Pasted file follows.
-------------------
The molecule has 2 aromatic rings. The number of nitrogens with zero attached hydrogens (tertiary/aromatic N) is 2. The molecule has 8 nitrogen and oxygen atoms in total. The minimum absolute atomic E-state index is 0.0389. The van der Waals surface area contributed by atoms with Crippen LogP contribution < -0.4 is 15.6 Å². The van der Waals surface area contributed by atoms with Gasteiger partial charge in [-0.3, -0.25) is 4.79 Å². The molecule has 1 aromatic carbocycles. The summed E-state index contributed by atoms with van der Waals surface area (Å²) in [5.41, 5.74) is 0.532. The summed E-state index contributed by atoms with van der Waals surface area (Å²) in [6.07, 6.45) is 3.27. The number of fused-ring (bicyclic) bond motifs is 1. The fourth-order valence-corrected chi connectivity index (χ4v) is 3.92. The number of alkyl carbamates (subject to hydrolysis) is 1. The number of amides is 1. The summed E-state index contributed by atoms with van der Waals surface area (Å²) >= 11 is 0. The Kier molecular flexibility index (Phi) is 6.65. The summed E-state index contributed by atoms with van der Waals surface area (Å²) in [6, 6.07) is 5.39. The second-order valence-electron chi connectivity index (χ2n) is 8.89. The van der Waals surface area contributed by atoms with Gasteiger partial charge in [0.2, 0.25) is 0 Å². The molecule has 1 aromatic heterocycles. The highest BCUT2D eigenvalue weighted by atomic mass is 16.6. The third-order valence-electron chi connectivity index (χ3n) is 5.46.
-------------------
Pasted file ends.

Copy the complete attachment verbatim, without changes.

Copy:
The molecule has 2 aromatic rings. The number of nitrogens with zero attached hydrogens (tertiary/aromatic N) is 2. The molecule has 8 nitrogen and oxygen atoms in total. The minimum absolute atomic E-state index is 0.0389. The van der Waals surface area contributed by atoms with Crippen LogP contribution < -0.4 is 15.6 Å². The van der Waals surface area contributed by atoms with Gasteiger partial charge in [-0.3, -0.25) is 4.79 Å². The molecule has 1 aromatic carbocycles. The summed E-state index contributed by atoms with van der Waals surface area (Å²) in [5.41, 5.74) is 0.532. The summed E-state index contributed by atoms with van der Waals surface area (Å²) in [6.07, 6.45) is 3.27. The number of fused-ring (bicyclic) bond motifs is 1. The fourth-order valence-corrected chi connectivity index (χ4v) is 3.92. The number of alkyl carbamates (subject to hydrolysis) is 1. The number of amides is 1. The summed E-state index contributed by atoms with van der Waals surface area (Å²) >= 11 is 0. The Kier molecular flexibility index (Phi) is 6.65. The summed E-state index contributed by atoms with van der Waals surface area (Å²) in [6, 6.07) is 5.39. The second-order valence-electron chi connectivity index (χ2n) is 8.89. The van der Waals surface area contributed by atoms with Gasteiger partial charge in [0.2, 0.25) is 0 Å². The molecule has 1 aromatic heterocycles. The highest BCUT2D eigenvalue weighted by atomic mass is 16.6. The third-order valence-electron chi connectivity index (χ3n) is 5.46.